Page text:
I recently took part in the crowdsourced historical project, “Letters of 1916“, in which volunteers transcribe letters and documents from around the time of Ireland’s famous Easter Rising. The letters are from both institutions and private collections in Ireland and abroad. It is said to be the first public humanities project in Ireland.
Documents have been scanned at a relatively high resolution. Volunteer transcriptionists register at the site, choose documents from a list, and begin the process of turning the contents from graphic representations into text. The contents thereby become searchable, indexable, and shareable. This is part of the global shift of scientific data from languishing in academic “silos”, removed from context and inaccessible to the majority of the population.
In his 2009 TED Talk, Tim Berners Lee, inventor of the World Wide Web, implored researchers to share their discoveries. “Raw data now”, was the call. In 2010 he demonstrated what is possible when data becomes open.
My class was tasked with transcribing two letters apiece. While the request for more material seems open-ended, the available material at the time of the assignment was limited. The site is not set up for easy sorting, so this became one of the most time-consuming aspects of the endeavour. The only untouched letters I could find were bookkeeping accounts and ledger entries. Upon digging deeper, I found several letters had only had their envelopes transcribed. Because it had been many months since the envelope transcribers had touched the letters in question, they seemed fair game.
My two letters:
- Letter from Charles Wyndham Wynne to Alice Wynne, 7 August 1916
- Letter from J. K. Sheehan to the Secretary of the Information Bureau, 9 May 1916
The former appears to be a letter from an enlisted man in England written to his mother. He mentions bumping into an old mate and comments on the number of “khakis” (officers, presumably) present in town. The latter is a job inquiry from J. K. Sheehan, residing in San Francisco at the time, to the Secretary of the Information Bureau in Dublin. J. K. Sheehan was seeking information on how to apply for work connected to Dublin Castle.
Each page receives its own screen, unless the scan is of a letter folded open like a book. The viewer can zoom in on different parts of the letter in order to more closely examine the handwriting. The grain of the paper, folds, smudges, even individual drops of ink, can be seen in great detail. One of my classmates reported detecting teardrops on one of the more heart-rending letters he transcribed.
Below the image is the TEI-compliant XML editor in which the actual transcription takes place. Per the instructions on the site, after familiarising oneself with the buttons on the toolbar, one may simply begin transcribing. A knowledge of basic HTML and XML principles is useful, but not essential. The reasons for this being: 1) the toolbar makes it easy to insert code, and 2) every letter will be reviewed before being finalised.
To insert the code, one need only highlight a line or element (further clarification may be found in the site’s style guide) and click the relevant button on the toolbar. In terms of formatting, line breaks, paragraphs, and page breaks are important to call out. Elements of note include addresses, deletions by the original author, unusual spellings, illegible text, and margin notes, among other things. Notes from the transcriptionist, through use of the “User Comment” tag, can be included within classic HTML tags.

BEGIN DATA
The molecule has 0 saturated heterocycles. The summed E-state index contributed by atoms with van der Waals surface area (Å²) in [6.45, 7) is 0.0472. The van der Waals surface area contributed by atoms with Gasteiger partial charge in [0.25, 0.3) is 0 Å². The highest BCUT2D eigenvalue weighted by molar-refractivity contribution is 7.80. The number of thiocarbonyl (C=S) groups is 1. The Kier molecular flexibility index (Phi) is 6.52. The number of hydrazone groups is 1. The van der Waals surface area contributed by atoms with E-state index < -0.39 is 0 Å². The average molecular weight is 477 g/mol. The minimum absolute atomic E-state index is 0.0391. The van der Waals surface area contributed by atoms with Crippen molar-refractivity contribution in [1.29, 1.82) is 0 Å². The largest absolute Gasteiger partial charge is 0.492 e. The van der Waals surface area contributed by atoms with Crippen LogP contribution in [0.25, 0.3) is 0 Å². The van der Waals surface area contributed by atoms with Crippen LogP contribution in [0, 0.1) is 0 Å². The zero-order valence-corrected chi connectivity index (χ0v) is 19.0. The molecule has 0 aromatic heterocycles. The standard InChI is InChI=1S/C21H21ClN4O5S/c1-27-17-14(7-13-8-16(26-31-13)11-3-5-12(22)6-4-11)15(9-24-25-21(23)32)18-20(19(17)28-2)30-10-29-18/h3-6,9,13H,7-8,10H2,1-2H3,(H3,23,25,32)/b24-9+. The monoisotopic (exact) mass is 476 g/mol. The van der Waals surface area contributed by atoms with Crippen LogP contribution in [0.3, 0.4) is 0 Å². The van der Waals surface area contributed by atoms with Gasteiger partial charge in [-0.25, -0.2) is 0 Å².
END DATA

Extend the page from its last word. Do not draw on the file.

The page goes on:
I found the User Comment option useful for pointing out to the reviewer that, despite marking a word as illegible, the same word appeared twice in the letter. The implication being that the issue may be more lack of knowledge on my part than an error on the author’s part. Indeed, it may be perfectly clear to someone more familiar with the vernacular of the time period. I have a background in the military, which is why the word “khakis” was an easy guess for me early on, but it’s possible this word is particular to the WWI era, or possibly to Irish and British soldiers in that location. A mention of soldiers from France may also indicate that the word is French.
Occasionally a place name, illegible upon initial viewing, could be deciphered by entering what little was known into a search engine. I knew, for example, that Mr. Charles Wyndham Wynne had taken the train from Dover to the town from which he was writing. Not being deeply familiar with the geography of Britain, I had a hard time deciphering the actual name. Google’s autofill suggestion helped me get it sorted.
Throughout the process, I found myself getting more familiar with the context and subject matter while simultaneously becoming more emotionally invested in the stories, brief as they are. I wanted to know more about Mr. Wynne and how his involvement in the war played out. I also wanted to know more about J. K. Sheehan and whether the petition for more information eventually led to employment at Dublin Castle. I hope the answers are revealed in other missives.
It was amazing to be reminded of how dear and precious such exchanges were in the days before electronic communication. The effort of writing by hand – presumably by fountain pen – posting, and hand delivering a letter, not to mention the wait between dispatches… There are so many points at which the postal connection could have broken down. Much more poignant than simply typing up a quick email and clicking ‘send’.
Just before embarking on the project, I had purchased a new video game, one I expected to arrest my attention for hours at a stretch, even distracting me from urgent assignments. It did not hold up in the face of this fascinating opportunity to connect with the past. The original intention of the project is to transform humanity into digital. Yet the digital served to pull me in and made the writers more human. Progress indeed.